Conservation Innovation Lab

Applied interdisciplinary conservation research at Arizona State University.


We are an interdisciplinary and collegial group of ecologists, mathematicians, economists, geographers and conservation scientists applying our research to address real world challenges. Grounded in natural history, primary data collection, quantitative methods, and an appreciation of human-environment interactions, our work employs decision science to inform policies that help sustain life on Earth.

Learn more about Conservation Innovation Lab values and collaborations.

What We Do

We employ a multidisciplinary approach that leverages rigorous science and collaborative partnerships to inform effective conservation policies and practices. By generating innovative research and actionable strategies, we are shaping the future of conservation and working towards a more sustainable and resilient planet for future generations. 

Why We Do It

We are a community of diverse, highly driven academics making a tangible difference for biodiversity across the globe. Our work supports diverse communities and aims to change the landscape of conservation science and its implementation.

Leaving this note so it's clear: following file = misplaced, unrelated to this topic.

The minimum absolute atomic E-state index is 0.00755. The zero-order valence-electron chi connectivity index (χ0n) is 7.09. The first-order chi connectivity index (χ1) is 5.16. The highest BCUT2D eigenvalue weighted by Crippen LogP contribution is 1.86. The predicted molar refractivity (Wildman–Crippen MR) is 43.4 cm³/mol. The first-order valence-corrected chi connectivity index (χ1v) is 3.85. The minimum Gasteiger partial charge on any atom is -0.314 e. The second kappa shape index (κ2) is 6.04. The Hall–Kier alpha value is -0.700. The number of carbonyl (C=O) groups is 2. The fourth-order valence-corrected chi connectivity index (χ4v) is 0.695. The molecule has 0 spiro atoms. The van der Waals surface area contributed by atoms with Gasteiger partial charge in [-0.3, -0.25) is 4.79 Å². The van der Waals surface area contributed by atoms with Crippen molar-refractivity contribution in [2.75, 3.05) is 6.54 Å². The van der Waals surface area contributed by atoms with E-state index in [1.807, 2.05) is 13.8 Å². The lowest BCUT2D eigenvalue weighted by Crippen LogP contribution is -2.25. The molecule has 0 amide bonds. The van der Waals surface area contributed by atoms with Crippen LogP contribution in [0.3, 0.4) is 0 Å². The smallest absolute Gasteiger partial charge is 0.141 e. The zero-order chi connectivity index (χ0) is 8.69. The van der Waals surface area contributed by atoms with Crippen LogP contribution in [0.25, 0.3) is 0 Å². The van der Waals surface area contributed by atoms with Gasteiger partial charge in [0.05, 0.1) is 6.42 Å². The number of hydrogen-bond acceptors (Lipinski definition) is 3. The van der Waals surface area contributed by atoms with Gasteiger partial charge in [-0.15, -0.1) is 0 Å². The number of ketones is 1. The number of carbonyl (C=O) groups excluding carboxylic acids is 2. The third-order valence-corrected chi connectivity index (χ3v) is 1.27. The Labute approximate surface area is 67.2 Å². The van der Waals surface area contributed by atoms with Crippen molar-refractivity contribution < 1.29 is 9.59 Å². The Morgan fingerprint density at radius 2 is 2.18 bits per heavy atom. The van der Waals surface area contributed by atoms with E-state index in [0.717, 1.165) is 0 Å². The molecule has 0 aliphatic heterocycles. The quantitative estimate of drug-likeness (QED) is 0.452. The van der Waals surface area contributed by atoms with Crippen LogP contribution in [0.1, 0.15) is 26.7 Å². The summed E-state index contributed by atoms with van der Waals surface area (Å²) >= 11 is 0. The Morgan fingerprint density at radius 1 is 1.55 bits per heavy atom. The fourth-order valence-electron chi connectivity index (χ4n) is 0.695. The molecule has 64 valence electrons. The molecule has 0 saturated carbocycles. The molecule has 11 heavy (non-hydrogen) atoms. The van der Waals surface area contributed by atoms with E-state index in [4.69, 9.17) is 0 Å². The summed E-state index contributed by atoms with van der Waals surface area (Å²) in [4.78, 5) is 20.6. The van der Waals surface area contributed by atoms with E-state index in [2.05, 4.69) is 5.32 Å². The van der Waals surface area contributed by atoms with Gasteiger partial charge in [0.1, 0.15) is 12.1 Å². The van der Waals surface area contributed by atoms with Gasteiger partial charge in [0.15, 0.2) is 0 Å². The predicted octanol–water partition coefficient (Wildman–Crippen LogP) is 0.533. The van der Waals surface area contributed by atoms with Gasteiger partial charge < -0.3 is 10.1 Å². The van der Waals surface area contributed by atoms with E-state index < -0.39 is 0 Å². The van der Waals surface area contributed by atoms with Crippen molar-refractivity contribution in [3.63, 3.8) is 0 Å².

Part of our lab's mission is to train the next generation of conservation leaders. As such, we work closely with students to support their personal goals in research, education, and professional development. 

Our lab provides a uniquely supportive and inclusive environment for our students.  As conservation scientists face current ecological crises, we provide a workplace that cultivates hope and inspires future leaders to become agents of change. The majority of our current graduate students are women, and we foster a supportive culture that recognizes the unique challenges faced by women in conservation. We also make considerable effort to uplift girls and women of color in our programs, and we promote culturally responsive learning. 


Alt text: Example of the benefit of optimal allocation from Gerber et al. 2018. The figure shows the annual budget over 50 year on the horizontal axis, and the expected number of species recovered in the vertical axis. The plot shows how the efficient allocation of resources allows the expected recovery of more species. For example, at an annual budget of $150 million, the efficient allocation is predicted to recover 1168 species, while the inefficient allocation 104 species.

How We Do It

We use a variety of methods to bring data to decision-making, which can improve conservation outcomes.  Examples include: quantitative population models, spatial optimization, evidence synthesis, and social science surveys, interviews, and focus groups. Check out our Current Projects to learn more about ongoing work in the lab. 

Our Values